Space: a precious commodity in Seattle
Space: a precious commodity in Seattle digidreamgrafix / GETTY

The City Council voted to approve sweeping changes to Seattle’s parking code, a move that lawmakers hope will eventually encourage more commuters to ditch cars and opt for public transportation.

The legislation, which passed 7-to-1, attempts to limit parking requirements and maximize the city’s current supply of parking spots through a bunch of complicated tweaks to city law. Council member Kshama Sawant was absent.

In a statement, Mayor Jenny Durkan said she plans to sign the ordinance. "With too many Seattle residents struggle with rising rents, we need to provide more housing. We also have to make frequent transit a reality, and we will continue to work with Metro to increase service on our most popular routes in neighborhoods across Seattle," Durkan said.

One of the biggest changes approved by the council strikes a rule restricting a building’s parking spots to tenants. Under the new code, property owners will be allowed to rent their excess spots to other drivers, like shoppers and commuters, through a new “flexible use” code. Currently, about a third of private parking spots go unused.

Another change would change the definition of “frequent transit service” areas, which are exempted from parking requirements for new developments. Currently, "frequent transit service" means a bus comes every fifteen minutes for at least 12 hours a day. Under the new definition, it would mean a bus is scheduled to come every 15 minutes between 6 AM and 7 PM on weekdays and every 30 minutes between 7 PM and 12 AM on weeknights. To qualify as "frequent transit service," an area needs to be within 1,320 feet from a bus stop.

The bill would also lower parking requirements for low-income housing developments, increase bicycle parking requirements and unbundle the cost of parking from housing leases.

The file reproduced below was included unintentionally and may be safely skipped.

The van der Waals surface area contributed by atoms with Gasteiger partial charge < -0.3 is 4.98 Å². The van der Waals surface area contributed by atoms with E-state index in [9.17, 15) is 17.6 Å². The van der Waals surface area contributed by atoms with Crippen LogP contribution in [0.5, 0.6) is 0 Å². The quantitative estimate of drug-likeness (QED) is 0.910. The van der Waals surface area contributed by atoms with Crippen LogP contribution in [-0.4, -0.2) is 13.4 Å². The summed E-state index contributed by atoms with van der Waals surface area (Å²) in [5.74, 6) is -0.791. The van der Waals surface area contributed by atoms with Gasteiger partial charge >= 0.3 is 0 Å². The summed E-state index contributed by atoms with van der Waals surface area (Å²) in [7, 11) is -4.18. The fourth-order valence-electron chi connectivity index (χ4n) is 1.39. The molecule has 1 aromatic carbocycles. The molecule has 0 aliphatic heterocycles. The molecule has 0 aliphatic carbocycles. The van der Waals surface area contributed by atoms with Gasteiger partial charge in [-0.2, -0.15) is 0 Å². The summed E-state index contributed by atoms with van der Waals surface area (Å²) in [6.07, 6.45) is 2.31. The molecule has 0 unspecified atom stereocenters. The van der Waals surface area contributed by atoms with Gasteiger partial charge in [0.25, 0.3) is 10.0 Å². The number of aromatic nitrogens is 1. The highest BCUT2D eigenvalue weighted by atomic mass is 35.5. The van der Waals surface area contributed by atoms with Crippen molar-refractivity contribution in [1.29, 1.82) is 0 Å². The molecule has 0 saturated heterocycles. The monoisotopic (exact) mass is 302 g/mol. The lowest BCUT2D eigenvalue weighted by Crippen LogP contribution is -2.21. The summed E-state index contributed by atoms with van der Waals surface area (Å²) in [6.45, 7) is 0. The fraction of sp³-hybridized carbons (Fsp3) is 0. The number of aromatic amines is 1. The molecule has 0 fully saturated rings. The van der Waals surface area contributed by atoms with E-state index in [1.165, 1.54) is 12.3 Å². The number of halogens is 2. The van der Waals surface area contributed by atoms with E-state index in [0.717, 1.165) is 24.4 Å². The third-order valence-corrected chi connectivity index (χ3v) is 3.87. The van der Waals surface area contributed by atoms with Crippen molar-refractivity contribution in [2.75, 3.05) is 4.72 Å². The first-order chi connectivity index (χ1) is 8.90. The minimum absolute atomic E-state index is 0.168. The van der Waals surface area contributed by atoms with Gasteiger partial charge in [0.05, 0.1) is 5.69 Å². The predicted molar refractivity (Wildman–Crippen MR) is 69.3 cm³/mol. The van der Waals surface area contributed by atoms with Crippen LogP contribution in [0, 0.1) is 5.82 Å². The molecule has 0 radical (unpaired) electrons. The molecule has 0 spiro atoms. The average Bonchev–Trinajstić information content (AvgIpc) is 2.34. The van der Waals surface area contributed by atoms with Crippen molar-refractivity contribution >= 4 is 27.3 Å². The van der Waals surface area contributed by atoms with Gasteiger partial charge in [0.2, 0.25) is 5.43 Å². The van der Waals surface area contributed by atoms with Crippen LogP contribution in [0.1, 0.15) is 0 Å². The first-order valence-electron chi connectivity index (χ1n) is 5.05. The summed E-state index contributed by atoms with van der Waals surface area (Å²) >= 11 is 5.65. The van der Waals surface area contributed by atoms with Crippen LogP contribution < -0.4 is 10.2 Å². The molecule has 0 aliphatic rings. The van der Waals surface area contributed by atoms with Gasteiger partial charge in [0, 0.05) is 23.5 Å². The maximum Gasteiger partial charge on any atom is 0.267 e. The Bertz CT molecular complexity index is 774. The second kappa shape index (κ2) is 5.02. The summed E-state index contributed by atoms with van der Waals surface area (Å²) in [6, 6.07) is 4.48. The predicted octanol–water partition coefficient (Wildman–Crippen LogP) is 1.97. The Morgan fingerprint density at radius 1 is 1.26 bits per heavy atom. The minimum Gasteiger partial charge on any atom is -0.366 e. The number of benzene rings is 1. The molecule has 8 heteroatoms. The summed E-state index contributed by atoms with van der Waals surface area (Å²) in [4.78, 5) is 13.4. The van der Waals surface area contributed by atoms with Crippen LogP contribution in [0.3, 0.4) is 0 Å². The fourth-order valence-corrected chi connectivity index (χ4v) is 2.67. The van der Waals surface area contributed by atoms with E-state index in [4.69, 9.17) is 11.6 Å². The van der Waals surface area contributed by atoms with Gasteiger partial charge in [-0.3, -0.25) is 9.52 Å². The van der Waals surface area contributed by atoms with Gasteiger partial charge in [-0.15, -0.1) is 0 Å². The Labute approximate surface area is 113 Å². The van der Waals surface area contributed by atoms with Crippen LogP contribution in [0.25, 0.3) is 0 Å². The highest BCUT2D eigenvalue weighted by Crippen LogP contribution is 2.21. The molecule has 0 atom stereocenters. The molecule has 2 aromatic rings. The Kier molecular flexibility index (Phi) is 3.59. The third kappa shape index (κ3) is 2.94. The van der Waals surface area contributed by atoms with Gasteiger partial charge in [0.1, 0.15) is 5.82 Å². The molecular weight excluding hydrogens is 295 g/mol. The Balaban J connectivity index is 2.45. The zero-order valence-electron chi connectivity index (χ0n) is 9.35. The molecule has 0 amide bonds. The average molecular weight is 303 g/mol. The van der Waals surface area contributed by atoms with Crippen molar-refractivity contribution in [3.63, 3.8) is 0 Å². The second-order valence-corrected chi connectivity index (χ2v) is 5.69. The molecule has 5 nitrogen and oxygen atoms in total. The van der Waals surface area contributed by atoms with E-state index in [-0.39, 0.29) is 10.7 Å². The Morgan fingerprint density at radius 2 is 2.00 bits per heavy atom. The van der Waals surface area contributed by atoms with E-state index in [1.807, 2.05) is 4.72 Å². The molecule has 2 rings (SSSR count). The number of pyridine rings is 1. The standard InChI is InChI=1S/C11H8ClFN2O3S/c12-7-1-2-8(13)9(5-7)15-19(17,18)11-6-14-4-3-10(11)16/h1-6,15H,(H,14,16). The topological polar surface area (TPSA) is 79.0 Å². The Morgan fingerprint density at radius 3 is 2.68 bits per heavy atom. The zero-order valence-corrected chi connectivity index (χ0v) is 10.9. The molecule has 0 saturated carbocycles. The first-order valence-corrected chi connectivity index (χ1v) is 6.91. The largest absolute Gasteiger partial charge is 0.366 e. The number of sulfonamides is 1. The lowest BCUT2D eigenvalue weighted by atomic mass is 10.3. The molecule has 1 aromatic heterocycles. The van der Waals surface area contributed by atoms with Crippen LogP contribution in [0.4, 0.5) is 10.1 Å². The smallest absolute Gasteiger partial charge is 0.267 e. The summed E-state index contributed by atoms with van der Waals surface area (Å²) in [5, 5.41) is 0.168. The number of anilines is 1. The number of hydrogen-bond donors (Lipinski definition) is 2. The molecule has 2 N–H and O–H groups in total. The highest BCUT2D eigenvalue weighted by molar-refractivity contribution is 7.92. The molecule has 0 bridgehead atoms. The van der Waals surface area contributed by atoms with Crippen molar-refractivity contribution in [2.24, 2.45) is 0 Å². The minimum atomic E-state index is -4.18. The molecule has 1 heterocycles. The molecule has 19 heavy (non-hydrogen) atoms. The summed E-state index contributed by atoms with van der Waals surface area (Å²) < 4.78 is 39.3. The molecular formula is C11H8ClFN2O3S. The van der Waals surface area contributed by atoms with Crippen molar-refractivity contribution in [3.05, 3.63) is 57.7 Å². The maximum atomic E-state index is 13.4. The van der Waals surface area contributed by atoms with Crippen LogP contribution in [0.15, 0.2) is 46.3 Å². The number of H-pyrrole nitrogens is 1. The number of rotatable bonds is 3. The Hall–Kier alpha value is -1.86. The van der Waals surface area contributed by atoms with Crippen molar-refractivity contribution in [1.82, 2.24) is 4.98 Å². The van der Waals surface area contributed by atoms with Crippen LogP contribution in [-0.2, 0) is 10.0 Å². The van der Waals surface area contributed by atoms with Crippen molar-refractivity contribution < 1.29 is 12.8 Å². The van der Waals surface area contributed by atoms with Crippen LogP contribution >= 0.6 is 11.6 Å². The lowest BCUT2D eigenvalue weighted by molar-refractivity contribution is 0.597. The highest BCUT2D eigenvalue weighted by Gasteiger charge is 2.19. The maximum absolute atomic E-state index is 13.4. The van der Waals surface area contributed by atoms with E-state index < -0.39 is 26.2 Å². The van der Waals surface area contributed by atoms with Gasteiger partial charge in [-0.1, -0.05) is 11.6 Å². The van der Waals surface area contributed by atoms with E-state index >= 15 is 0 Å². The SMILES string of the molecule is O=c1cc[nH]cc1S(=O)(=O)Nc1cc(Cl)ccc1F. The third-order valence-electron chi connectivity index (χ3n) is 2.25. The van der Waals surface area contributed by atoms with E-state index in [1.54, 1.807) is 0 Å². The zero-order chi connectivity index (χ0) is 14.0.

Over time, supporters hope the reforms will preserve more space for housing people, rather than cars, as the city continues to experience explosive population growth.

"I come to this because I believe it’s unfair for us to have a city where parking is abundant and free and housing is scarce and expensive," said council member Rob Johnson, the legislation's primary sponsor.

Council member Lisa Herbold, the sole no-vote, said she supported the goals of the legislation but voted against it because it was created "without consideration of the social justice impacts on low-income folks who need their vehicles.” Lawmakers voted 6-to-2 against an amendment Herbold that would have given residents the ability to challenge developments with little or no parking. Under current city policy, city officials can’t use the State Environmental Policy Act to mitigate the impacts of development on parking availability in areas without parking requirements. Herbold’s amendment would have authorized city officials to take steps to require parking in areas where parking capacity is at or over 85 percent.

Johnson noted that Seattle's parking reforms are modest compared to some other cities.